The timing and audacity of the WhatsApp changes may be signals that Facebook believes its time of explosive revenue growth in the U.S. is drawing to a close. Facebook revenues in India, where WhatsApp is dominant, have skyrocketed in recent years, while its user base in the U.S. and Canada has begun to decline. Facebook claims that it needed to update terms only so that it could store messages on behalf of businesses, which is also a signal that the company will prioritize WhatsApp’s B2B relationships. It most certainly indicates that Facebook intends to focus its future efforts on audiences abroad, where it enjoys a draconian capture of all things internet in developing markets. In some of these markets, there aren’t any choices but to use Facebook if you want to get online.
Facebook has an uphill battle ahead of it in 2021. Even while Indian users have been frustrated by the terms change, WhatsApp is so deeply embedded that many have felt little choice but to accept it. But as the public becomes better informed about the many potential harms of AI-enabled targeting, Facebook will be forced to focus on parts of the world where its brand faces less privacy backlash.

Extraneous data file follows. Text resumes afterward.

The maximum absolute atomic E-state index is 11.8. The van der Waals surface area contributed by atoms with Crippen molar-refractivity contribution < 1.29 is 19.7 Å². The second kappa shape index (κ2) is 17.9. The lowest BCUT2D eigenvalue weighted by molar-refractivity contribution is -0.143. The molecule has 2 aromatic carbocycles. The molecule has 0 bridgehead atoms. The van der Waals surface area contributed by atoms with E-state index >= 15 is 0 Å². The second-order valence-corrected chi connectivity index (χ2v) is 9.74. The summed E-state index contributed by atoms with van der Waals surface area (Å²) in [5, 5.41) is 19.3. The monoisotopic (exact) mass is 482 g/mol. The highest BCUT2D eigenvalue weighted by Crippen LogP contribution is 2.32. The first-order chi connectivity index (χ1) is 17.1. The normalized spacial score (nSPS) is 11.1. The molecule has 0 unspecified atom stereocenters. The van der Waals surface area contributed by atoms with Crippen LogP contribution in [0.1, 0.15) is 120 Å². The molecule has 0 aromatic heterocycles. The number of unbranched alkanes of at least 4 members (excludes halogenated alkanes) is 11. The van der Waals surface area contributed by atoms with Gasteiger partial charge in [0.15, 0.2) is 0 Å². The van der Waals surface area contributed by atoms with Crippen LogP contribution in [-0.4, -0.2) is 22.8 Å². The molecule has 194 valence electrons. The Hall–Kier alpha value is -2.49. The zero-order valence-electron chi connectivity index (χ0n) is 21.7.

This could present a strategy to remain profitable despite looming consequences in the United States. Notably, those in the EU and U.K. aren’t affected by this terms update, because of their deep protections from ad targeting by virtue of the sweeping privacy regulation called the GDPR. While the WhatsApp terms update may not mean much has changed, it’s clear that in most places, Facebook has far too much power to set the terms, and its users have no alternative but to opt in. If this is merely a continuation of the status quo, it’s clear that in order to protect our privacy and civil liberties, the status quo needs to change.
Liz O’Sullivan is a cofounder and VP of Responsible AI at Arthur, the AI monitoring company. She also serves as Technology Director for STOP (The Surveillance Technology Oversight Project), where she works on New York policy to curb the technology that threatens our civil liberties, especially among marginalized communities. She is an active member of the Campaign to Stop Killer Robots, where she advocates on their behalf at the UN.